Saudi students reap honors in US science fair

Updated 26 May 2013

Saudi students reap honors in US science fair

Saudi high school students have recently received eight awards at the annual Intel International Science and Engineering Fair, (Intel ISEF), in Phoenix, Arizona. The Saudi team ranked third globally behind the Canadian and American teams, attaining the same ranking as their Chinese counterparts.
The Saudi team comprised students from private and public schools in Jeddah, Riyadh and Dammam.
Intel ISEF is the world’s largest international pre-college science competition, which allows students to compete and showcase their independent research work to a panel of experts. This year, approximately 1,600 finalists from more than 70 countries competed to win awards and prizes totaling over $ 4 million for their innovative research. From Saudi Arabia, 22 school students participated with 18 different innovative studies and projects in different fields such as engineering, animal sciences, behavior and social science, biochemistry, chemistry, cellular and molecular biology, medicine and health, mathematical science, physics, astronomy and plant science.
Almost all students had been given internships and access to King Abdullah University of Science and Technology’s laboratories in order to develop their research and projects. The four-day event commenced with students and mentors registering and installing their projects in the booths allocated to them. Judges passed by every booth and interviewed the students about their projects.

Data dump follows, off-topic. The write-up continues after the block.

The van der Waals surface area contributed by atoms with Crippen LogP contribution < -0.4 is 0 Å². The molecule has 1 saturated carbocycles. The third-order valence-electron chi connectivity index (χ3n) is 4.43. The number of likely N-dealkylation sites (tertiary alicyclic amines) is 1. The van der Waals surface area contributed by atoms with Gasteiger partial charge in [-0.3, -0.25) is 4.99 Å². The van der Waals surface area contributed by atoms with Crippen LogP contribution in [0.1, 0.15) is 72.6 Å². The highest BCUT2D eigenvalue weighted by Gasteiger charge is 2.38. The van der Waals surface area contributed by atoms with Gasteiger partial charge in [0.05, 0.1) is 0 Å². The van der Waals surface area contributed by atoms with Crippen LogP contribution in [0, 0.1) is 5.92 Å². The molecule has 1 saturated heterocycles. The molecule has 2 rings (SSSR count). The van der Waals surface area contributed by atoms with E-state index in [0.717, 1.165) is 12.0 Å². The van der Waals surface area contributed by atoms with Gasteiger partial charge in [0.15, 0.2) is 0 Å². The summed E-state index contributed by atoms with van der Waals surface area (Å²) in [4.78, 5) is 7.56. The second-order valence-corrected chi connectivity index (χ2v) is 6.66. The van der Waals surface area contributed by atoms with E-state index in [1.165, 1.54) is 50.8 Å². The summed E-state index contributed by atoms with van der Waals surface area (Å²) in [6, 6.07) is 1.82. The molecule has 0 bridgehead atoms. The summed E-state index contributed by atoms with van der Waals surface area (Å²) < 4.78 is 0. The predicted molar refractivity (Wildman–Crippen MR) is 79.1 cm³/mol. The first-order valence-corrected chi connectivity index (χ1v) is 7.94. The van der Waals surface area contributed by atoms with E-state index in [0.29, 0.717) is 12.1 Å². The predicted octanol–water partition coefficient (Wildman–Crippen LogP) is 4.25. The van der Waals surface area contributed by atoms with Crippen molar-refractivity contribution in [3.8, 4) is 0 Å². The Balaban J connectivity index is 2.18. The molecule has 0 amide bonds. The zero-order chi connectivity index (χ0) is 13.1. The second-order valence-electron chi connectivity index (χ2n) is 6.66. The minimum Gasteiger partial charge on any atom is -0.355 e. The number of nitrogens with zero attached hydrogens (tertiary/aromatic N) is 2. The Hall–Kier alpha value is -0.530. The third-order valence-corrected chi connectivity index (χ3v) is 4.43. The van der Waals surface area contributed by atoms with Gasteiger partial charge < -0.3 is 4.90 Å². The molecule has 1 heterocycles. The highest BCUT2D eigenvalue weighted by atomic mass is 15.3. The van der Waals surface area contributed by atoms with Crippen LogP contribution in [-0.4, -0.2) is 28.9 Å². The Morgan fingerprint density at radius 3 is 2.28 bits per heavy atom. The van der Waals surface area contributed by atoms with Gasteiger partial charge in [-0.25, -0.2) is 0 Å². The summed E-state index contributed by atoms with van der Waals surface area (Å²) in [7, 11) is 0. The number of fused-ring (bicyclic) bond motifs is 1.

On the final day, Saudi students dressed in their traditional attire and holding the national flag, cheered on their teammates who won the awards.
The winners of this year’s fair were 17-year-old Otham Alodan and 17-year-old Abdulamlik Aloufi, from Deffi High School in Jubail. They each won a special award from the International Honor Society in Psychology for their project on improving the cognitive abilities of secondary students in the Kingdom through reading specific text colors.
In addition, Alma Alhussaini, another 17-year-old student from Dahran Schools in Alkhobar, received a special award from the Society for Experimental Mechanics Inc. for the research she conducted on the effectiveness of novel digital image correlation in obtaining accurate full-field displacement measurements.
In the field of sciences, 17-year-old Ahmed Halawani, from Dar Althiker School in Jeddah, was given a special award from the American Association of Physics Teachers and the American Physical Society for his research on diluted magnetic semiconductor (Gd Doped Zn0). Reem Al Rabiah from Altarbia Alislamia Schools in Riyadh, received the fourth award, worth $ 500 in environmental sciences for her research on the effects of ecological differences on biofilm composition in the Red Sea.
Rand Tawfiq and Sarah Al Abdullatif from Dhahran Ahliyya Schools in Dhahran were awarded the $ 500 prize in engineering, materials and bioengineering for their research on the use of nanoparticles to decrease the coefficient of refraction in oil reservoirs for improving 4D seismic surveys.